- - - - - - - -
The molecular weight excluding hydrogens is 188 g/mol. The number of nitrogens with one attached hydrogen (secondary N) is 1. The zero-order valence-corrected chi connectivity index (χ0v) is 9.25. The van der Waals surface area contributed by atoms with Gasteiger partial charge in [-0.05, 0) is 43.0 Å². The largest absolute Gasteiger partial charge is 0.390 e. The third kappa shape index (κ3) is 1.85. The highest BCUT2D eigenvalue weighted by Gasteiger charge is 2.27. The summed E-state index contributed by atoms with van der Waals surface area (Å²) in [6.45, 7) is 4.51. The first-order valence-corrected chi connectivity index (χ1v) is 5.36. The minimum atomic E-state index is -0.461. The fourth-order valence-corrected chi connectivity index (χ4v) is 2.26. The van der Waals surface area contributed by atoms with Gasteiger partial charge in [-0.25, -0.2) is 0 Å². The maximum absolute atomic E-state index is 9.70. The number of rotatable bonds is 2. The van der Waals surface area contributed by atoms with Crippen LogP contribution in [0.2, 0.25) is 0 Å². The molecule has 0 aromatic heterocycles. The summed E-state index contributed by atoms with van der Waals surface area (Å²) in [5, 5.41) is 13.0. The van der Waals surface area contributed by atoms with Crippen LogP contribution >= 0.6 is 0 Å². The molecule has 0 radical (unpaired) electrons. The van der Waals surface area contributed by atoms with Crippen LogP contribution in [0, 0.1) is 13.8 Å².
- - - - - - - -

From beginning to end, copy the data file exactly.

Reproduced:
The molecular weight excluding hydrogens is 188 g/mol. The number of nitrogens with one attached hydrogen (secondary N) is 1. The zero-order valence-corrected chi connectivity index (χ0v) is 9.25. The van der Waals surface area contributed by atoms with Gasteiger partial charge in [-0.05, 0) is 43.0 Å². The largest absolute Gasteiger partial charge is 0.390 e. The third kappa shape index (κ3) is 1.85. The highest BCUT2D eigenvalue weighted by Gasteiger charge is 2.27. The summed E-state index contributed by atoms with van der Waals surface area (Å²) in [6.45, 7) is 4.51. The first-order valence-corrected chi connectivity index (χ1v) is 5.36. The minimum atomic E-state index is -0.461. The fourth-order valence-corrected chi connectivity index (χ4v) is 2.26. The van der Waals surface area contributed by atoms with Gasteiger partial charge in [-0.25, -0.2) is 0 Å². The maximum absolute atomic E-state index is 9.70. The number of rotatable bonds is 2. The van der Waals surface area contributed by atoms with Crippen LogP contribution in [0.2, 0.25) is 0 Å². The molecule has 0 aromatic heterocycles. The summed E-state index contributed by atoms with van der Waals surface area (Å²) in [5, 5.41) is 13.0. The van der Waals surface area contributed by atoms with Crippen LogP contribution >= 0.6 is 0 Å². The molecule has 0 radical (unpaired) electrons. The van der Waals surface area contributed by atoms with Crippen LogP contribution in [0, 0.1) is 13.8 Å².